Author(s): Habte D, Gebre T, Zerihun M, Assefa Y
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Abstract BACKGROUND: Surgery for trachomatous trichiasis prevents blindness. However people still decline surgery despite the availability of services in nearby health facilities. OBJECTIVES: To assess what proportion of cases of trichiasis had surgical treatment and to investigate the determinants of uptake of surgery. METHODS: Eight villages in Enebse Sarmidir district of Amhara Region-Ethiopia were randomly selected and all self-reported cases of trichiasis were approached. Both operated and un-operated trichiasis cases were interviewed using structured questionnaires. RESULT: The study employed a case control study design with patients with untreated trichiasis being cases (135) and those operated, controls (141). The main reasons given for not having surgery were burden of household tasks, indirect cost of surgery, lack of companion and fear of surgery. Uptake of surgery was found to rise with duration of illness (Chi Square for trend = 26.62, P < 0.05). Longer walking distance (more than one hour) to the nearby health facility was a negative predictor of uptake of surgical treatment (adjusted odd ratio 0.31, 95\% confidence interval 0.15-0.67). CONCLUSION: Behavior change communication interventions targeted on early uptake of surgery are very important. Village-based surgical service provision may be worthwhile in settings of high blinding trachoma burden.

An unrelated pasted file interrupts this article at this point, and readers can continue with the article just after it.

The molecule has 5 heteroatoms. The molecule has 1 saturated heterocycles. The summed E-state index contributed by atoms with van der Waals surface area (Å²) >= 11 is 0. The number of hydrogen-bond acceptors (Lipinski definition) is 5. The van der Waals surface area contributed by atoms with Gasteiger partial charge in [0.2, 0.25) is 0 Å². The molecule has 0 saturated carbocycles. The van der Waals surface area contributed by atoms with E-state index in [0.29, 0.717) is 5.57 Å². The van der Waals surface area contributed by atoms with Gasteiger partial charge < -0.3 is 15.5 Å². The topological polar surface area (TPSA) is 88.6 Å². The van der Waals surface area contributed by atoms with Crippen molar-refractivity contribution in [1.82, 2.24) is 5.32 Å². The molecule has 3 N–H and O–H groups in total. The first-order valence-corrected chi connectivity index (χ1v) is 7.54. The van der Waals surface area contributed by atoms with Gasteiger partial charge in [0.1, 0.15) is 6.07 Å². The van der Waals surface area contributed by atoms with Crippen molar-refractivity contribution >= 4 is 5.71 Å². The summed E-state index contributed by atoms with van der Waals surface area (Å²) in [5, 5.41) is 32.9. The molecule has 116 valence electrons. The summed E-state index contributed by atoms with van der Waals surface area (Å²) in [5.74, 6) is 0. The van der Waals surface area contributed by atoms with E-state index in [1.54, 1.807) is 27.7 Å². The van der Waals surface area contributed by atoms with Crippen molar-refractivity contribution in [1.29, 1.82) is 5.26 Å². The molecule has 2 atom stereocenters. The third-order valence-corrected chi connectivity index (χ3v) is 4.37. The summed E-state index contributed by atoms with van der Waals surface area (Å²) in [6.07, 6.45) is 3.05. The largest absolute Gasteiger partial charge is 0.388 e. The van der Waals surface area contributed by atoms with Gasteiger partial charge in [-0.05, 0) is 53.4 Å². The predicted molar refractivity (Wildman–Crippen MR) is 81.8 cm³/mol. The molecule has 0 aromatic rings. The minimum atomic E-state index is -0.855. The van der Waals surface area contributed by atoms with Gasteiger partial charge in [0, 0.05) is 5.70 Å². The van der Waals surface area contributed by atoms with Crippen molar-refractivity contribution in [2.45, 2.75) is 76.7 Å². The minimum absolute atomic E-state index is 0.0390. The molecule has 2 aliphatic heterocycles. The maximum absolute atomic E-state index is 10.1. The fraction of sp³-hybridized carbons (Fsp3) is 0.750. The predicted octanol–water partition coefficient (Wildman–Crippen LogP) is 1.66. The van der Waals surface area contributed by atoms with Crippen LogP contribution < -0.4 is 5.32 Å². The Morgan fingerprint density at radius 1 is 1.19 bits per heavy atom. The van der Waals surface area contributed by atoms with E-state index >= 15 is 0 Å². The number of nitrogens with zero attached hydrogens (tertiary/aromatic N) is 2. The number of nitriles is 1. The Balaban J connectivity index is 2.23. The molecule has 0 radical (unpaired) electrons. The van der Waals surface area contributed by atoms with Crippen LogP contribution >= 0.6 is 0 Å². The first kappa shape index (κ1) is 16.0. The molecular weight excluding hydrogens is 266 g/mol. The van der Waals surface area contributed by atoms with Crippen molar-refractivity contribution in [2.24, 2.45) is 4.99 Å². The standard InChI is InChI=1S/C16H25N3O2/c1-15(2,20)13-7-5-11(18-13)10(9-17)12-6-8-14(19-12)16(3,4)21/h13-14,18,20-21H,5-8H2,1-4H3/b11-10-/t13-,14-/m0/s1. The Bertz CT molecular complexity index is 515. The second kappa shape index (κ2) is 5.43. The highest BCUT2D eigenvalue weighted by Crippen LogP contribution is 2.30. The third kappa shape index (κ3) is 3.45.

This article was published in Ophthalmic Epidemiol
and referenced in Journal of Antivirals & Antiretrovirals